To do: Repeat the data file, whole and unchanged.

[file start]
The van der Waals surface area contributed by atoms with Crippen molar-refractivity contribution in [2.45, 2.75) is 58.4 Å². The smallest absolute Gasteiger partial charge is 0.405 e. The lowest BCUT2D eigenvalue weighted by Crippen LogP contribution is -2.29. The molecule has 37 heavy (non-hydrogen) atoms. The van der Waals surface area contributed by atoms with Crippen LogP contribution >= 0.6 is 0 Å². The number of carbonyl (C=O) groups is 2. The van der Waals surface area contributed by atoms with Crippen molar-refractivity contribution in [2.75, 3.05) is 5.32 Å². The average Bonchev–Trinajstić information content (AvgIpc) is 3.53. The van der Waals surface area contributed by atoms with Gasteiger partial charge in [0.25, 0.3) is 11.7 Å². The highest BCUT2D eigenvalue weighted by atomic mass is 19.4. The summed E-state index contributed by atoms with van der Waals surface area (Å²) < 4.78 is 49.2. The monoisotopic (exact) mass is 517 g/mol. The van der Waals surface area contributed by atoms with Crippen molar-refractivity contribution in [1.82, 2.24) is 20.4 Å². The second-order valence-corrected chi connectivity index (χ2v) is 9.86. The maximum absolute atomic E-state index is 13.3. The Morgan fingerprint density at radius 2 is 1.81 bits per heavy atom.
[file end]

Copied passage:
The van der Waals surface area contributed by atoms with Crippen molar-refractivity contribution in [2.45, 2.75) is 58.4 Å². The smallest absolute Gasteiger partial charge is 0.405 e. The lowest BCUT2D eigenvalue weighted by Crippen LogP contribution is -2.29. The molecule has 37 heavy (non-hydrogen) atoms. The van der Waals surface area contributed by atoms with Crippen LogP contribution >= 0.6 is 0 Å². The number of carbonyl (C=O) groups is 2. The van der Waals surface area contributed by atoms with Crippen molar-refractivity contribution in [2.75, 3.05) is 5.32 Å². The average Bonchev–Trinajstić information content (AvgIpc) is 3.53. The van der Waals surface area contributed by atoms with Gasteiger partial charge in [0.25, 0.3) is 11.7 Å². The highest BCUT2D eigenvalue weighted by atomic mass is 19.4. The summed E-state index contributed by atoms with van der Waals surface area (Å²) < 4.78 is 49.2. The monoisotopic (exact) mass is 517 g/mol. The van der Waals surface area contributed by atoms with Crippen molar-refractivity contribution in [1.82, 2.24) is 20.4 Å². The second-order valence-corrected chi connectivity index (χ2v) is 9.86. The maximum absolute atomic E-state index is 13.3. The Morgan fingerprint density at radius 2 is 1.81 bits per heavy atom.